Counter, the next season. Another very good defensive team in Los Angeles runs roughshod over the competition. Jonathan Quick, of fundamentally sound quality, doesn't allow any games to get close. It's been a long time since we've seen such a steamroll job by a team through a playoffs, fair to say? It's not the Kings defense was better, hell, they don't have a HHOF playing 30 minutes a night, they don't have a Selke winner patrolling the center of the rink. But no games ever got put into jeopardy by Quick, that's why his performance blows Thomas' out of the water. It blows Niemi's out of the water, it blows Osgood's out of the water, it blows Giguere's out of the water. And it was certainly better than Fleury's and Ward's Cup wins. He left no doubt.
The butterfly has flaws and they are covered by equipment now...one of the least sportsmanlke things I've seen in sport is allowed to transpire every night in rinks across the world...
- They drop down so up high is exposed. Solution: chest protector to the ears.
- Their five hole is exposed because the Allaire's do not teach proper stick mechanics. Solution: just add to the pads to cover the five hole
- The space between their arms and their body is susceptible because there's no catching of the puck, just blocking. Solution: Bigger jerseys to help catch pucks, plus additions to the cuff of the glove and to the blocker to prevent these slip throughs.
They literally just want to form a blocking wall. Instead of working on these weaknesses, they just put on more pads. They just band-aid and band-aid and protect and protect...I hope one day they get serious about reducing goalie equipment. I don't wanna anyone to get hurt, they don't have to go out there in a t-shirt and a pair of Craig Ludwig's shin guards, but with all the technological advances we've made in equipment, I find it impossible to believe that goalies need to protect the area above their shoulders in order to not feel pain...these aren't chest protectors, they're net protectors. It's garbage.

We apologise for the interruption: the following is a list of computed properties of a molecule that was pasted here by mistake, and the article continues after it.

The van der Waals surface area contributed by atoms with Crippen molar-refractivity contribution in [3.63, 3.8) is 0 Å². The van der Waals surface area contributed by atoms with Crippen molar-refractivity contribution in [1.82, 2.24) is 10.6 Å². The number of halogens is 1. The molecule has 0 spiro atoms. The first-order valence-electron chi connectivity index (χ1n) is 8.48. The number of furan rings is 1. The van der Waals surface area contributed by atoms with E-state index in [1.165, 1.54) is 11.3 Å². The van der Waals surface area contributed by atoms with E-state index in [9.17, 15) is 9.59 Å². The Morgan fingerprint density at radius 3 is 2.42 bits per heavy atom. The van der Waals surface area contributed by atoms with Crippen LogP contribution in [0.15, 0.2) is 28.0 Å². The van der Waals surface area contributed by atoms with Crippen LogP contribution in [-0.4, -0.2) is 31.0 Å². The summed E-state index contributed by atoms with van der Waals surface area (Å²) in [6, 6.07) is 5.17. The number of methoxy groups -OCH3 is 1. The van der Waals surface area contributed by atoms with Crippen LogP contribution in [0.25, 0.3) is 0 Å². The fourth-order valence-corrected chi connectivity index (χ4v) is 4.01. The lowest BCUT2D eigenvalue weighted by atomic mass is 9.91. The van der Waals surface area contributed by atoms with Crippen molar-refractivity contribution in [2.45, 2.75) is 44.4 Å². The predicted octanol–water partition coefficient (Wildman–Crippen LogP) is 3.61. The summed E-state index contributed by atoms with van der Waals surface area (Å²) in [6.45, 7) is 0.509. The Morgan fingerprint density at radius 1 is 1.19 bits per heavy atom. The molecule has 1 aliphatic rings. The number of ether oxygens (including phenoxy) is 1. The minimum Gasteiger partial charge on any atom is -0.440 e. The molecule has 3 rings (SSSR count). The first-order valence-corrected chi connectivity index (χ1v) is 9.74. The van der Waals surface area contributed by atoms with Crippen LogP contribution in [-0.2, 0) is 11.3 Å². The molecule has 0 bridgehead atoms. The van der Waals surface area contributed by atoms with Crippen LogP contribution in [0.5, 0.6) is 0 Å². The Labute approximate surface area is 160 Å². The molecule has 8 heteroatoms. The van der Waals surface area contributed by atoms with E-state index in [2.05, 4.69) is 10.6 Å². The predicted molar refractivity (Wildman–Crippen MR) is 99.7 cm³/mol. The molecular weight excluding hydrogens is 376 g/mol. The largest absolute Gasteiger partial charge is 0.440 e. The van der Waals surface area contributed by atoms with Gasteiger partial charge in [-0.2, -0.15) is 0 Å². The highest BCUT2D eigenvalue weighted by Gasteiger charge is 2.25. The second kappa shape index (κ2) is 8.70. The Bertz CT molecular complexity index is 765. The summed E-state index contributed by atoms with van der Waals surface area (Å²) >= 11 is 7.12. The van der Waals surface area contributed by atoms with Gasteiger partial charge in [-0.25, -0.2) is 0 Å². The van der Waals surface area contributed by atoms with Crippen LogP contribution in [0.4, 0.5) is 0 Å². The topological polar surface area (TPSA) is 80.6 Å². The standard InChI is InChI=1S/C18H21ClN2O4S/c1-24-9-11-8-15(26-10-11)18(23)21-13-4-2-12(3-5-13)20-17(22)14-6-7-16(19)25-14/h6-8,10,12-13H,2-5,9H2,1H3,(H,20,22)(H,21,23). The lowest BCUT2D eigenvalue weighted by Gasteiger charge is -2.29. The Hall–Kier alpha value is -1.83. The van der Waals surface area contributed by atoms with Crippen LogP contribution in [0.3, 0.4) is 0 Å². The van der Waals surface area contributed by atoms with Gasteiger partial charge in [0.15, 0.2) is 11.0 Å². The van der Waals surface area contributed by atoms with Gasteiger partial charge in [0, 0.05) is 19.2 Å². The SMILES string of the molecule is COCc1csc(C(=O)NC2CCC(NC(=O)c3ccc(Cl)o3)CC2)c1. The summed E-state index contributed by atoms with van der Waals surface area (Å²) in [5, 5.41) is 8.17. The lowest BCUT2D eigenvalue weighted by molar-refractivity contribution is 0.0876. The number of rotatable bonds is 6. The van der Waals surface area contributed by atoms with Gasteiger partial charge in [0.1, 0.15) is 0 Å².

And when I'm around youth teams, I can't even say anything because they have goalie coaches that are telling them this stuff. "Just make yourself big...don't worry so much about the rebound" So, because there's a rebound that's just dangling out there, I have to adjust my tactics to collapsing back to the net, and you get defensive hockey because everyone has to come back because the goalie can't do his job correctly.
Sometimes I just want to yell, "stand up! show that you know where the shot is going! stop taking the easy way out...make yourself better long term for the cost of some goals now...please..."
Goaltender used to be the most important position on the ice...remember that? It is by far the least important today...by far. And it's not even remotely close either. On behalf of the coach's union, save pct. should be a coaching stat, not a goalie stat.